All our lives we have been taught to learn from the examples set forth by my elders. We learn by reaping the benefits of life by following the rules imposed on us by our parents. We learn by fostering information and lessons from our school teachers. We learn from the patience and unconditional love shown us by our grandparents. We also learn by following examples of faith observed by our religious leaders. But how many times do we learn from someone younger, like a child? My life recently entered a new phase of education, and the teacher. . ? My nine-year-old daughter, Christine.
Raising children has been the hardest job I have ever tried to tackle. Being responsible for molding and shaping the life of another human being is a taunting task, and there have been many, many times when I have felt like a failure. There have also been many other times when I have been in awe of the lessons my children have learned. As a parent, I want what every other parent wants, for my children to be happy, healthy, and to have all the advantages life has to offer. As my oldest two daughters reach adulthood, I look back and realize I didn’t do such a bad job after all.
The oldest, Amber, choosing not to pursue a college career, is a happy, hardworking member of our society. She is following her own dreams, even though they were not my dreams for her. She is her own woman and she has learned to support herself by following the examples of the adults in her life. My middle daughter, Marie, is preparing to graduate high school, and as an honor student, again my hopes are high that she will continue her education. But like her older sister, Marie is her own woman and she will not be pushed into a preordained mold. At this writing, she is still undecided about her plans for the future, but I rest assured knowing she has the skills and intelligence to following her own plan for the future.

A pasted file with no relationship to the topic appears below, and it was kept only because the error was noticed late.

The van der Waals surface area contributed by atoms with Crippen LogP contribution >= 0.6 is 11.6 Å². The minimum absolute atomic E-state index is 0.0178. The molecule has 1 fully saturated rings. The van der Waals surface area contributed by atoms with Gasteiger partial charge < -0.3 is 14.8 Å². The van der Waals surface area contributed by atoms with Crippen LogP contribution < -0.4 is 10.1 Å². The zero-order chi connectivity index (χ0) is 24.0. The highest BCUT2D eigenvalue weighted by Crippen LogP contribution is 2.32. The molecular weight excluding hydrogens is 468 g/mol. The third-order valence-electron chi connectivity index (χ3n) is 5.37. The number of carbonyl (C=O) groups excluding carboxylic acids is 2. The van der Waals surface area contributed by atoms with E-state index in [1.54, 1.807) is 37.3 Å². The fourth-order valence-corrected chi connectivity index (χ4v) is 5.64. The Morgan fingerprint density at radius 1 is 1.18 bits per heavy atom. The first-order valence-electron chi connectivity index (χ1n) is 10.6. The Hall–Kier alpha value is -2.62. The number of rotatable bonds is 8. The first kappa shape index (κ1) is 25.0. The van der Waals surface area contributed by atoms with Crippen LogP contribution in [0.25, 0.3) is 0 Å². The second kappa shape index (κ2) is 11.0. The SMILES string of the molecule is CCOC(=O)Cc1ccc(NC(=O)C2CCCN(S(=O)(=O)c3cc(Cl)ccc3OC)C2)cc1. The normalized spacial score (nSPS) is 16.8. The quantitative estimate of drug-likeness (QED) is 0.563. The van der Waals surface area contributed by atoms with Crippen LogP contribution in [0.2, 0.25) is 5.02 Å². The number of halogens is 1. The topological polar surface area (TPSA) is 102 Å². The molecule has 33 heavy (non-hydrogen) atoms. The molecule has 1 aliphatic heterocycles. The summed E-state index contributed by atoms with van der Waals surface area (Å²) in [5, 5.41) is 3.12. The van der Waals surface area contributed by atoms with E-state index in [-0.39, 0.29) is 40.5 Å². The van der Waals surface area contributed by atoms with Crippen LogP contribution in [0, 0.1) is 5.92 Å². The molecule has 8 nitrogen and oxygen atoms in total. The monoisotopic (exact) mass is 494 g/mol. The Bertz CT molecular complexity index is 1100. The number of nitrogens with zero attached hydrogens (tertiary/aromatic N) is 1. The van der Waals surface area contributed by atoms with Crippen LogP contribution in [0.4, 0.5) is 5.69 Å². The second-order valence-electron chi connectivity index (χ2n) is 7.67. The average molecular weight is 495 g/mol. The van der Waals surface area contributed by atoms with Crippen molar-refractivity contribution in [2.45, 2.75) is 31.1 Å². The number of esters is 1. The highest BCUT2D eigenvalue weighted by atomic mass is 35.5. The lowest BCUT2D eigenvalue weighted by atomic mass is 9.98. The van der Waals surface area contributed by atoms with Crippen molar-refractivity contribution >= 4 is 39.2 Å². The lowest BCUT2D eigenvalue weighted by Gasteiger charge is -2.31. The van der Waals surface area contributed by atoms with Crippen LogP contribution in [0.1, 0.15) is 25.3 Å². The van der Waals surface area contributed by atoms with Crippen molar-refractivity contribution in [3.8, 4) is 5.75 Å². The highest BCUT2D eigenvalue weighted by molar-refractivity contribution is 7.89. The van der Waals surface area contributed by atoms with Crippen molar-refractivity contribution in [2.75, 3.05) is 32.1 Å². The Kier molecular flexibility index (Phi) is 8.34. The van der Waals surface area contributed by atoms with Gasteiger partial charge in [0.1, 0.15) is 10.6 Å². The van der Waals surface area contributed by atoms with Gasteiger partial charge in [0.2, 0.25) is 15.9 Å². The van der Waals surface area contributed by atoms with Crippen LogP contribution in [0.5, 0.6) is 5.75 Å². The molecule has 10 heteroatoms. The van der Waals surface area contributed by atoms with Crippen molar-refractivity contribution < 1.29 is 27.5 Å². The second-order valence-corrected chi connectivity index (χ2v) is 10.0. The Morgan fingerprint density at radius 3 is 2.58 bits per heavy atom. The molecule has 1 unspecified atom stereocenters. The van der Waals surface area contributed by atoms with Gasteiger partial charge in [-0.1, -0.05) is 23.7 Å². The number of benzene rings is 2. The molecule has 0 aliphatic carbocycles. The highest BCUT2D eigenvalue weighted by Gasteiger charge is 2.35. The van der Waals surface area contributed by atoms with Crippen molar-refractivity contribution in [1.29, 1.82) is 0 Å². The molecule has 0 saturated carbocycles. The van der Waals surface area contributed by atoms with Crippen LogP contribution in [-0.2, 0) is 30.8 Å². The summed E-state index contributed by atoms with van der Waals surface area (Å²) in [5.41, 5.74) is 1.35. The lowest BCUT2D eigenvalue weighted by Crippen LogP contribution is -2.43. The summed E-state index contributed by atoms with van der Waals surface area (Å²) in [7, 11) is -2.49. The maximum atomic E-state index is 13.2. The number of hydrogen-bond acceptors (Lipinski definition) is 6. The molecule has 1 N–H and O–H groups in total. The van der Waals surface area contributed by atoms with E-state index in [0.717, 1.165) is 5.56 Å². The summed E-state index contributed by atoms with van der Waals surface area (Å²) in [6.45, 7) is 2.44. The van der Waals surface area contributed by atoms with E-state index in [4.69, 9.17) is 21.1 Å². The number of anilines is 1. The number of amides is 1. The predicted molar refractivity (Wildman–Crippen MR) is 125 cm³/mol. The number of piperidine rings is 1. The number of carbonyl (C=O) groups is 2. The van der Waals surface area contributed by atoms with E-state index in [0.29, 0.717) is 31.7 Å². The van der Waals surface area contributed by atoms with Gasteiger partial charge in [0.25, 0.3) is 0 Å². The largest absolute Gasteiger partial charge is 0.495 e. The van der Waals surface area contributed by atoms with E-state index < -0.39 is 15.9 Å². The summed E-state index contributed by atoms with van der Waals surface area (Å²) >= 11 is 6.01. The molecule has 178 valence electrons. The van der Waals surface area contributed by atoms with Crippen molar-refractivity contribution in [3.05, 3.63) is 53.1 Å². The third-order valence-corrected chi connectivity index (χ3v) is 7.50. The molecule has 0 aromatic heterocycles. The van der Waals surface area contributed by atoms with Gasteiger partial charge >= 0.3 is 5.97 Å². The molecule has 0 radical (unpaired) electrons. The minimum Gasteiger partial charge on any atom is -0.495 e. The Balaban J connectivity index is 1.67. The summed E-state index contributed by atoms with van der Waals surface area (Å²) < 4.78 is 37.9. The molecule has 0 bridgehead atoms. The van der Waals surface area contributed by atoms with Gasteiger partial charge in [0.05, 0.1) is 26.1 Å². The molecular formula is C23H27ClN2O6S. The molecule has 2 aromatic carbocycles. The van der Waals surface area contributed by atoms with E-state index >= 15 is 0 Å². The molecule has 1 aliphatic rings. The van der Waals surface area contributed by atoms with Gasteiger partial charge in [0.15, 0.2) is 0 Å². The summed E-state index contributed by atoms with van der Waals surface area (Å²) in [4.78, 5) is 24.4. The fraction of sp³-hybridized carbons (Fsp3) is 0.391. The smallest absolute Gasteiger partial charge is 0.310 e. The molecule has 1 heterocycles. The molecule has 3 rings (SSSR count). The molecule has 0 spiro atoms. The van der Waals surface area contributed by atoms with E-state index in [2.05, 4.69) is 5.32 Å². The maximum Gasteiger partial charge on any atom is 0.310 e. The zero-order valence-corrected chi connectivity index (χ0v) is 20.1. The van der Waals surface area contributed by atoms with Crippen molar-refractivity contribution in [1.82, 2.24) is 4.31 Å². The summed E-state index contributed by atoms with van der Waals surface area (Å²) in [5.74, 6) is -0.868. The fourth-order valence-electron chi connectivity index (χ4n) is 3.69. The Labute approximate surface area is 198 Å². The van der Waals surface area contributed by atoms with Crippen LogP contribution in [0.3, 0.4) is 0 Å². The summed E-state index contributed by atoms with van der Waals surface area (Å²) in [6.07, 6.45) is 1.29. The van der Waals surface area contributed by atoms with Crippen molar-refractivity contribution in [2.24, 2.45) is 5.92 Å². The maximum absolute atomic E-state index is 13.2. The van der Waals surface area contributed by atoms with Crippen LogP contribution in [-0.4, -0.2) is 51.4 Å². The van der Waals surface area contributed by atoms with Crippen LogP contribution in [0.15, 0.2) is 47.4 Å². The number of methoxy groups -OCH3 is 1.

As for my youngest daughter, Christine has had a much more relaxed upbringing in comparison to her sisters. When Amber was born she brought with her all my insecurities of being a first time parent. Everything had to be Dr. Spock perfect, so I placed undo pressure on her to be perfect. When Marie was born, I threw Dr. Spock out the window because I was doing good just to keep two children clean and feed. By the time Christine arrived, I had already lived through every possible scenario of childhood. I learned it doesn’t matter how early my child walked or talked, or what kind of clothes they wore, or if their face and hands were clean 100 percent of the time. By the time children reach adulthood, none of their childhood accomplishments matter. When I see Christine doing something that is against the norm, I have learned to ask myself, “Will it matter in ten years?” If the answer is no, then I don’t force my opinion on her. Like her sisters, she is growing into her own person.
As for me, Christine has taught me that it is possible to teach an old dog new tricks. I have always considered myself a religious person, even though my church attendance has been sporadic throughout the years. My oldest daughters have adopted my relaxed ideas on religion, but not Christine. She has embraced religion with a passion I haven’t seen since my Granny Devine was alive. Christine is active in every aspect of church life from choir to GA’s (Girls in Action) to the recent Easter pageant. She was so excited about her role in the pageant and her enthusiasm spread to her father and myself.
The Sunday morning Christine accepted Jesus as her personal savior, my heart swelled with pride. Her subsequent baptism on Easter Sunday was a testament of her faith and belief, but it was also an awakening for me. Through her simple act of believing in Christ, I realized I had been taking my faith for granted. Although Christine has a long way to go before she reaches adulthood, I now know this road will be paved, not only with her experiences, but also with the lessons we teach each other.
And as Christine so plainly stated, her name contains the greatest name of all. . .Christ.
© Bobbi Rightmyer, June 2002